OPINION
May 24, 2013 | By Christopher D. Cook
To hear Republicans - and some Democrats - in Congress talk, you'd think food-stamp dollars just disappear into a black hole. The prevailing debate in the Senate and House versions of the farm bill, which contains funding for food stamps (the Supplemental Nutrition Assistance Program, or SNAP), is over how much to cut. But when more than 15% of Americans remain impoverished, slashing food assistance for the poor makes no sense in humanitarian, economic or public health terms. The House bill, which is gaining steam after passage by the Agriculture Committee last week, is the more draconian of the two. It would chop $20 billion over 10 years from SNAP, and its changes to food-stamp eligibility rules would cut off vital sustenance for about 2 million low-income people, including seniors and families with children.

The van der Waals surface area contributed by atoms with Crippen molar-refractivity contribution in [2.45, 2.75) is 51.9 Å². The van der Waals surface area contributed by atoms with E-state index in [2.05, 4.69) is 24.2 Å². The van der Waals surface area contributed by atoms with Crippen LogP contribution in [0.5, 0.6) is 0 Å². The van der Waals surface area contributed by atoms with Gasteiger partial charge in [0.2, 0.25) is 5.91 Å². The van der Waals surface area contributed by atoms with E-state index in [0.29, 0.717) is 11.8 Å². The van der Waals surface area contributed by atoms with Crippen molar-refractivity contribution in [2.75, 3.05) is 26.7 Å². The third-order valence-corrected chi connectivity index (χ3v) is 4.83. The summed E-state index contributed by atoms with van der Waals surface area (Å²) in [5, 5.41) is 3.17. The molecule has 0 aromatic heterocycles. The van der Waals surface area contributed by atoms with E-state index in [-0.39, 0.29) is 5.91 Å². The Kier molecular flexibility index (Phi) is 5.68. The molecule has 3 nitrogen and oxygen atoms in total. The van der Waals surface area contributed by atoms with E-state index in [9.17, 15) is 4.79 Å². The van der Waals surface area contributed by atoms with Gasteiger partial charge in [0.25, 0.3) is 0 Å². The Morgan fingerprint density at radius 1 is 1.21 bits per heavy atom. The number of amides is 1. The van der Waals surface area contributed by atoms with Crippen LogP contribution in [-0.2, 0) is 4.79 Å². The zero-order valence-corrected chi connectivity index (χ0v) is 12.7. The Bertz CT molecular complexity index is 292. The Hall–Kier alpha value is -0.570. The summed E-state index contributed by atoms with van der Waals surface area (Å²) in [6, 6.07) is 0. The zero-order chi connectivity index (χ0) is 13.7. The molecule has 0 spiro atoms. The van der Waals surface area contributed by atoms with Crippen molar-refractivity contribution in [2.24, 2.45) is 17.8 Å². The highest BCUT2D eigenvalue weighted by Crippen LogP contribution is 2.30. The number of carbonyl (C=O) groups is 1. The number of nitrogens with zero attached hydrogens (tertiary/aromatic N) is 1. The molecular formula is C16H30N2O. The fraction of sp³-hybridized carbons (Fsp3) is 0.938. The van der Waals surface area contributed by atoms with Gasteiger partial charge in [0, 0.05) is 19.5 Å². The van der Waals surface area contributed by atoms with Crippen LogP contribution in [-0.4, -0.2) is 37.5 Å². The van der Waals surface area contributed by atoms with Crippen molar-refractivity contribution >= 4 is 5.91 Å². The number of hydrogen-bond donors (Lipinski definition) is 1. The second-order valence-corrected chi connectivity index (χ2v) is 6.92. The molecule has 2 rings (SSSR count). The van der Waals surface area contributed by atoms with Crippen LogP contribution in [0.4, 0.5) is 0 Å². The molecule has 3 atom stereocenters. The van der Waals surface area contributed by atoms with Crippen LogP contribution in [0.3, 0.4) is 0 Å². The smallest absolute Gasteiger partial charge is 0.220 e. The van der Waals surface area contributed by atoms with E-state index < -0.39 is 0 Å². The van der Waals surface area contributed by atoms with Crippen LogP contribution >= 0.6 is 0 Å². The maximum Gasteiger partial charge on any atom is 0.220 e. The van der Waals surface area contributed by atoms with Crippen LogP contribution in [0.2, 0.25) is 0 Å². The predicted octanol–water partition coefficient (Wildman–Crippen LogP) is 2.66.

NATIONAL
December 11, 2013 | By Matt Pearce
Although the jobless rate is at its lowest level in five years and the stock market has surpassed its pre-recession high, the economic gains have not reached many poor urban residents, and 2014 could be even worse, a new survey said Wednesday. Homelessness and hunger have increased and are expected to keep rising in many cities next year, according to the latest U.S. Conference of Mayors survey of 25 large and midsized metro areas. Last year's national poverty rate of 15% is still near the Great Recession's high of 15.1%, according to U.S. Census figures.
NATIONAL
December 2, 2013 | By Lisa Mascaro
WASHINGTON - Congress' unfinished business threatens to leave millions of Americans - including the unemployed, Pentagon contractors and even supermarket shoppers - in the lurch this holiday season. With partisan dysfunction unlikely to subside in coming weeks, lawmakers appear ready to punt several issues into the new year. But many Americans could start feeling the effects of inaction as early as this month. An estimated 1.3 million Americans will lose federal emergency unemployment benefits after Christmas if the program is not renewed.
Los Angeles Times Articles
|